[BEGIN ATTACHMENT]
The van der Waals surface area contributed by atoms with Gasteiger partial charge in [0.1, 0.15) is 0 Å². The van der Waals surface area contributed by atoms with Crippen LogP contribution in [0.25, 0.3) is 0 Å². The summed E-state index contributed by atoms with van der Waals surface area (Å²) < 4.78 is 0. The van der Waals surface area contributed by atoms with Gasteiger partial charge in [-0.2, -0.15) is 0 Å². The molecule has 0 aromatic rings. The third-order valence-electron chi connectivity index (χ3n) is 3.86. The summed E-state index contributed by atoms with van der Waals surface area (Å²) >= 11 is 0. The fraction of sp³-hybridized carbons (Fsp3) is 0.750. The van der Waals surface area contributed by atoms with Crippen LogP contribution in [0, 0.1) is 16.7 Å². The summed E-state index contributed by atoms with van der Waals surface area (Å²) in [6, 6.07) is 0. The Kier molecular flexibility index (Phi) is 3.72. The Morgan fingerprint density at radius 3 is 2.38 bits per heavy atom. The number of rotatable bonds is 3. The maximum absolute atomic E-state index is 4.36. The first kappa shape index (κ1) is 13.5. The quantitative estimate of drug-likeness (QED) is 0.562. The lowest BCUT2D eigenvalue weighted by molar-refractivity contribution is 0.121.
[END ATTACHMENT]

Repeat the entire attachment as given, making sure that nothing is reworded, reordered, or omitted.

The van der Waals surface area contributed by atoms with Gasteiger partial charge in [0.1, 0.15) is 0 Å². The van der Waals surface area contributed by atoms with Crippen LogP contribution in [0.25, 0.3) is 0 Å². The summed E-state index contributed by atoms with van der Waals surface area (Å²) < 4.78 is 0. The van der Waals surface area contributed by atoms with Gasteiger partial charge in [-0.2, -0.15) is 0 Å². The molecule has 0 aromatic rings. The third-order valence-electron chi connectivity index (χ3n) is 3.86. The summed E-state index contributed by atoms with van der Waals surface area (Å²) >= 11 is 0. The fraction of sp³-hybridized carbons (Fsp3) is 0.750. The van der Waals surface area contributed by atoms with Crippen LogP contribution in [0, 0.1) is 16.7 Å². The summed E-state index contributed by atoms with van der Waals surface area (Å²) in [6, 6.07) is 0. The Kier molecular flexibility index (Phi) is 3.72. The Morgan fingerprint density at radius 3 is 2.38 bits per heavy atom. The number of rotatable bonds is 3. The maximum absolute atomic E-state index is 4.36. The first kappa shape index (κ1) is 13.5. The quantitative estimate of drug-likeness (QED) is 0.562. The lowest BCUT2D eigenvalue weighted by molar-refractivity contribution is 0.121.